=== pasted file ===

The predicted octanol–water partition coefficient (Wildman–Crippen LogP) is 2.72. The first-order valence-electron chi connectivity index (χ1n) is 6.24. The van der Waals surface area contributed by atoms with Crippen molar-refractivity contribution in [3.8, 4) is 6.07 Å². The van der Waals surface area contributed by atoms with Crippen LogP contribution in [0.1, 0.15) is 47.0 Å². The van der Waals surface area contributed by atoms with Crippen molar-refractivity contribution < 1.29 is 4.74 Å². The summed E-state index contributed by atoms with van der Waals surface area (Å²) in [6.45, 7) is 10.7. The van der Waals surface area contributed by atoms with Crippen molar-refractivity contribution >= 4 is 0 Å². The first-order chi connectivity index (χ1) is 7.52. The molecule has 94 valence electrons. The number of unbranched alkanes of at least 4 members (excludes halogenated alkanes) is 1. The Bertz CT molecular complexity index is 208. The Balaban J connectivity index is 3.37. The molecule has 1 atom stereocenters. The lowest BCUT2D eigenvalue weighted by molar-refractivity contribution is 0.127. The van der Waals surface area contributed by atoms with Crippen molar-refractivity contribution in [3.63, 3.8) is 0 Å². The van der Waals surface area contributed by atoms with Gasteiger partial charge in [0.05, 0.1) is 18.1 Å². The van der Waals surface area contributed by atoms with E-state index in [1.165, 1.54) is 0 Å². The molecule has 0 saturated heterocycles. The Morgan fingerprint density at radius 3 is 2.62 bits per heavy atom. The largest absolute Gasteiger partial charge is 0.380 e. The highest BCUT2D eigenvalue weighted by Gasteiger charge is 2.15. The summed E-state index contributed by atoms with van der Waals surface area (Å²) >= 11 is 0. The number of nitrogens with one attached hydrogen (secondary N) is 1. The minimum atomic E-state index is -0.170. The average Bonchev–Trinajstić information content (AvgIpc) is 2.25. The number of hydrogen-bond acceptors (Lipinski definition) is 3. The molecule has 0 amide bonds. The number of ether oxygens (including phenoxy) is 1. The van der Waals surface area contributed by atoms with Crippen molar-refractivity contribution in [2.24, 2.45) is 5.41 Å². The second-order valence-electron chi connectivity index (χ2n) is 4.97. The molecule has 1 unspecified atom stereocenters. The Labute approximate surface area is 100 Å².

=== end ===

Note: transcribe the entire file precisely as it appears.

The predicted octanol–water partition coefficient (Wildman–Crippen LogP) is 2.72. The first-order valence-electron chi connectivity index (χ1n) is 6.24. The van der Waals surface area contributed by atoms with Crippen molar-refractivity contribution in [3.8, 4) is 6.07 Å². The van der Waals surface area contributed by atoms with Crippen LogP contribution in [0.1, 0.15) is 47.0 Å². The van der Waals surface area contributed by atoms with Crippen molar-refractivity contribution < 1.29 is 4.74 Å². The summed E-state index contributed by atoms with van der Waals surface area (Å²) in [6.45, 7) is 10.7. The van der Waals surface area contributed by atoms with Crippen molar-refractivity contribution >= 4 is 0 Å². The first-order chi connectivity index (χ1) is 7.52. The molecule has 94 valence electrons. The number of unbranched alkanes of at least 4 members (excludes halogenated alkanes) is 1. The Bertz CT molecular complexity index is 208. The Balaban J connectivity index is 3.37. The molecule has 1 atom stereocenters. The lowest BCUT2D eigenvalue weighted by molar-refractivity contribution is 0.127. The van der Waals surface area contributed by atoms with Crippen molar-refractivity contribution in [3.63, 3.8) is 0 Å². The van der Waals surface area contributed by atoms with Gasteiger partial charge in [0.05, 0.1) is 18.1 Å². The van der Waals surface area contributed by atoms with E-state index in [1.165, 1.54) is 0 Å². The molecule has 0 saturated heterocycles. The Morgan fingerprint density at radius 3 is 2.62 bits per heavy atom. The largest absolute Gasteiger partial charge is 0.380 e. The highest BCUT2D eigenvalue weighted by Gasteiger charge is 2.15. The summed E-state index contributed by atoms with van der Waals surface area (Å²) >= 11 is 0. The number of nitrogens with one attached hydrogen (secondary N) is 1. The minimum atomic E-state index is -0.170. The average Bonchev–Trinajstić information content (AvgIpc) is 2.25. The number of hydrogen-bond acceptors (Lipinski definition) is 3. The molecule has 0 amide bonds. The number of ether oxygens (including phenoxy) is 1. The van der Waals surface area contributed by atoms with Crippen molar-refractivity contribution in [2.24, 2.45) is 5.41 Å². The second-order valence-electron chi connectivity index (χ2n) is 4.97. The molecule has 1 unspecified atom stereocenters. The Labute approximate surface area is 100 Å².